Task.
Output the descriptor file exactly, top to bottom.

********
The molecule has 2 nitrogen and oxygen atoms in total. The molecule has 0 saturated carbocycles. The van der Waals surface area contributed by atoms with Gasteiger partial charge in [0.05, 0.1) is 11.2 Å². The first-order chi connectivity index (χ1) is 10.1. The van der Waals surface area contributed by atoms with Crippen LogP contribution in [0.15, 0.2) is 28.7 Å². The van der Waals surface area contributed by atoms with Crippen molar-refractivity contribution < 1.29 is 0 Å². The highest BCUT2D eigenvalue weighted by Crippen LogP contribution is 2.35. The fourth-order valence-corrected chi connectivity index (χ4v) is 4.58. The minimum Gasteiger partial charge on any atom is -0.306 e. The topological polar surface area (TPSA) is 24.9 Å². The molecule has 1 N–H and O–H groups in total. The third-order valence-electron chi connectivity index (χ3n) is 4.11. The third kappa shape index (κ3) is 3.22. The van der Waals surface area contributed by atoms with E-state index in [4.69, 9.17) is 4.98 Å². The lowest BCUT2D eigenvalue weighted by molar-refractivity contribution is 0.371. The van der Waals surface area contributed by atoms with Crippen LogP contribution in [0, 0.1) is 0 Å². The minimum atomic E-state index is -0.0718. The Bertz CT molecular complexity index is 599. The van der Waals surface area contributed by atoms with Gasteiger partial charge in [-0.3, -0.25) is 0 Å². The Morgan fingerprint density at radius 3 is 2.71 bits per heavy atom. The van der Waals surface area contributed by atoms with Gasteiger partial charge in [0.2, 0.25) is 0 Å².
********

The molecule has 2 nitrogen and oxygen atoms in total. The molecule has 0 saturated carbocycles. The van der Waals surface area contributed by atoms with Gasteiger partial charge in [0.05, 0.1) is 11.2 Å². The first-order chi connectivity index (χ1) is 10.1. The van der Waals surface area contributed by atoms with Crippen LogP contribution in [0.15, 0.2) is 28.7 Å². The van der Waals surface area contributed by atoms with Crippen molar-refractivity contribution < 1.29 is 0 Å². The highest BCUT2D eigenvalue weighted by Crippen LogP contribution is 2.35. The fourth-order valence-corrected chi connectivity index (χ4v) is 4.58. The minimum Gasteiger partial charge on any atom is -0.306 e. The topological polar surface area (TPSA) is 24.9 Å². The molecule has 1 N–H and O–H groups in total. The third-order valence-electron chi connectivity index (χ3n) is 4.11. The third kappa shape index (κ3) is 3.22. The van der Waals surface area contributed by atoms with E-state index in [4.69, 9.17) is 4.98 Å². The lowest BCUT2D eigenvalue weighted by molar-refractivity contribution is 0.371. The van der Waals surface area contributed by atoms with Crippen LogP contribution in [0, 0.1) is 0 Å². The minimum atomic E-state index is -0.0718. The Bertz CT molecular complexity index is 599. The van der Waals surface area contributed by atoms with Gasteiger partial charge in [-0.3, -0.25) is 0 Å². The Morgan fingerprint density at radius 3 is 2.71 bits per heavy atom. The van der Waals surface area contributed by atoms with Gasteiger partial charge in [0.2, 0.25) is 0 Å².